As I See It: Catherine Drea’s fortnightly column as published in the Waterford News & Star
I WAS WhatsApping with a group of women. As you do, especially in these grey lockdown days.
I shared a podcast with the group. You might enjoy it too. It’s called the Laughs of your Life and the episode I shared was the one with Professor Luke O’ Neill.
“Think I’m a little in love with Luke O’ Neill,” one of the women replied. “Me too,” said another. “I like Sam McConkey,” said another. And the last member of this group, who admits she lives on another planet, said, “Who the **** is Luke O’Neill?”
Perhaps that gave us all the biggest giggle as you can’t turn on the TV or the radio at the moment without hearing his voice or seeing his big happy head trying to make science palatable to the masses. Over the last year scientists have come into our lives in a big way. I surprise myself by being able to name and identify far too many of them
Covid 19 doesn’t care about nationality or religion. It doesn’t care who gets us out of this mess. Scientists working together all around the world is one result of this awful virus that we can be pleased about. It has never really happened before and we will all benefit enormously.
‘The latest scientist superstar is Professor Tess Lamb from Kildare who co-designed the Oxford vaccine. Think about her when you queue up for your shot next year’
Maybe you are like me and avoided the old science books at school. As a young child I loved nature and animals but when I got my first black and white biology book it didn’t seem to connect with anything I was interested in. The ancient nun who was teaching the class made the whole subject seem as irrelevant and as dull as ditch water. Even ditch water I would have preferred.
After one year with Biology and that awful book, the only science subject on offer, we were given a choice of Biology, Art or German. Obviously I was going to choose Art but if I had known about the exciting field of science and all the potential for understanding and exploring the future of the planet, maybe I could have stuck with it.
The other problem with young girls and science in those days, was that it was traditionally sold as a branch of maths. Maths teaching in a convent school in those days was dire. I grew up with a mantra which said, you are no good at maths. Turns out I couldn’t have been too bad when I got a first class honours MA in Business. Yes indeed it included Accountancy and Economics. Not bad for a girl who failed Inter Cert Maths.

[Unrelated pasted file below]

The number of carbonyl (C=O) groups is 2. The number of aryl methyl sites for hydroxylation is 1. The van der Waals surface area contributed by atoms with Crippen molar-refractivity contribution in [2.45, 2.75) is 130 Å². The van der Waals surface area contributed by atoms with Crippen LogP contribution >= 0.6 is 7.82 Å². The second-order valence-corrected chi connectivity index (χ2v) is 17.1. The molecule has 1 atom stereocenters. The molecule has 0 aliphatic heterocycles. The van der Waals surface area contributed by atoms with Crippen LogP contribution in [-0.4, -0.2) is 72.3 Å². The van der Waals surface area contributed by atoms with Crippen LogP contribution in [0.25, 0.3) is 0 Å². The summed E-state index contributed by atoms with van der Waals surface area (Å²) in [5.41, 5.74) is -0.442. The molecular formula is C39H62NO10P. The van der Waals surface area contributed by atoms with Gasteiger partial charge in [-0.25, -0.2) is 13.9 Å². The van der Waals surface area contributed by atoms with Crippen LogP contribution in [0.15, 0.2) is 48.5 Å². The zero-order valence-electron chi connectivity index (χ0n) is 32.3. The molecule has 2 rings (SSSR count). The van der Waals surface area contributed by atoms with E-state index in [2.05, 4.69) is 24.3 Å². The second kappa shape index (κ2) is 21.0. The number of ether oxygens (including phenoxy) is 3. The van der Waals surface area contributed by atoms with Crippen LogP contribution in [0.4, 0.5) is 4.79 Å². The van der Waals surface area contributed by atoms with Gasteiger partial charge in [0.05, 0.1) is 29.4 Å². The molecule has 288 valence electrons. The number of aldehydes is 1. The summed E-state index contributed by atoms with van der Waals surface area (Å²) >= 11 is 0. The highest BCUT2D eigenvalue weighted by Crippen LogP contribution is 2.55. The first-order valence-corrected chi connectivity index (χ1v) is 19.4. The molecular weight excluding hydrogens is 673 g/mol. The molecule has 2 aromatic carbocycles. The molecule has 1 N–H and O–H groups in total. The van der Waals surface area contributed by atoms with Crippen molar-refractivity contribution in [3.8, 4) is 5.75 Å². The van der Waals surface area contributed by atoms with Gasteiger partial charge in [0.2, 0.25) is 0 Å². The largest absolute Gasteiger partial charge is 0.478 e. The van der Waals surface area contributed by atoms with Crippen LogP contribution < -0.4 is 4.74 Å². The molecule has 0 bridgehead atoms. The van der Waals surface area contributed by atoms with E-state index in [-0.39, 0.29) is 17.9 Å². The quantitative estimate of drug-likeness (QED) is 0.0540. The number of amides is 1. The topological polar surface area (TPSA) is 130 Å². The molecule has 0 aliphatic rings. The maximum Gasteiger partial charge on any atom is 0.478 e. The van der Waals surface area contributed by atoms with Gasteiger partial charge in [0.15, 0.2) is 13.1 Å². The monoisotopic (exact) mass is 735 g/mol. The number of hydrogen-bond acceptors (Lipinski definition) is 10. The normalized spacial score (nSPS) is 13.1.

But getting back to the scientists, my own particular favourites at the moment are Dr. Ozlem Tureci and Professor Ugur Sahin, a Turkish couple, living in Germany, who are bringing us the Pfizer vaccine. As far as I understand it they were working on a vaccine for cancer when they got sidetracked (like every other scientist in their field) into searching for a vaccine for Covid 19.
Thrilled as they were to be the first to announce their success, I enjoyed, even more, the BBC presenter who asked them how they celebrated. “We had tea,” Ugur said with a huge smile. “How very British,” remarked the BBC man. “Well actually it’s a Turkish custom,” says Ugur.
Back of the net!
On the downside Dr. Tony Holohan gets a very mixed reaction. It was all lovie-dovie during the first lockdown. There was a huge outpouring of appreciation when he took time off to be with his ill wife. Nowadays people are divided and some are not so enamoured with him.
But the point is everyone knows who the Chief Medical Officer is! Who knew that before? And now we all have an opinion. We listen to immunologists and infectious disease experts every day. We know about R numbers and exponential growth. Instead of Instagram influencers we are engaging for the first time with real science. It is kind of exciting. But we shouldn’t lose the run of ourselves. It doesn’t make us experts, even though some of us think so.
Meanwhile, the latest scientist superstar is Professor Tess Lamb from Kildare who co-designed the Oxford vaccine. Think about her when you queue up for your shot next year. She has had her head down day in day for most of 2020. Now they are creating 3 billion doses to literally save the planet.
The brilliance and dedication of people like Tess blows me away, never mind the thousands who were the human guinea pigs in all the vaccine and corona virus cure trials taking place around the globe.
My hope now is that we will listen just as well when it comes to environmental scientists and ecologists. Because the next major global issue will be climate change. I wonder who the celebrity scientists will be then?
Catherine Drea blogs at Foxglovelane.com